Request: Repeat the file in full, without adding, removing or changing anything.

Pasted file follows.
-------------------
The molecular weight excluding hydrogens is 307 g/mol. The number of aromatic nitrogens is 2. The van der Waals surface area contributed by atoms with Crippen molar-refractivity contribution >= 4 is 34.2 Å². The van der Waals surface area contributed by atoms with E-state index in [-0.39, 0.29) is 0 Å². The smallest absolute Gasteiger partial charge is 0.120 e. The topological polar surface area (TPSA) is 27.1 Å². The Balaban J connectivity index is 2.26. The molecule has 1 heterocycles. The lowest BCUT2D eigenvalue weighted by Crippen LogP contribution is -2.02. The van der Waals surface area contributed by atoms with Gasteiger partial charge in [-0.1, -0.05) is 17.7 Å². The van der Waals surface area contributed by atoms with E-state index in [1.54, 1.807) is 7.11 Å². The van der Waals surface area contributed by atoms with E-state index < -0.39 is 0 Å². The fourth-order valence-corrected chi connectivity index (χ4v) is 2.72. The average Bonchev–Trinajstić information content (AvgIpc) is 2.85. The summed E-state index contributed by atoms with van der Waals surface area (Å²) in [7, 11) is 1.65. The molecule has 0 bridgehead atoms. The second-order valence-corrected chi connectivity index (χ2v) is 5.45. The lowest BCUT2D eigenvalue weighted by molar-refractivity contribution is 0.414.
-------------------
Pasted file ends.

The molecular weight excluding hydrogens is 307 g/mol. The number of aromatic nitrogens is 2. The van der Waals surface area contributed by atoms with Crippen molar-refractivity contribution >= 4 is 34.2 Å². The van der Waals surface area contributed by atoms with E-state index in [-0.39, 0.29) is 0 Å². The smallest absolute Gasteiger partial charge is 0.120 e. The topological polar surface area (TPSA) is 27.1 Å². The Balaban J connectivity index is 2.26. The molecule has 1 heterocycles. The lowest BCUT2D eigenvalue weighted by Crippen LogP contribution is -2.02. The van der Waals surface area contributed by atoms with Gasteiger partial charge in [-0.1, -0.05) is 17.7 Å². The van der Waals surface area contributed by atoms with E-state index in [1.54, 1.807) is 7.11 Å². The van der Waals surface area contributed by atoms with E-state index < -0.39 is 0 Å². The fourth-order valence-corrected chi connectivity index (χ4v) is 2.72. The average Bonchev–Trinajstić information content (AvgIpc) is 2.85. The summed E-state index contributed by atoms with van der Waals surface area (Å²) in [7, 11) is 1.65. The molecule has 0 bridgehead atoms. The second-order valence-corrected chi connectivity index (χ2v) is 5.45. The lowest BCUT2D eigenvalue weighted by molar-refractivity contribution is 0.414.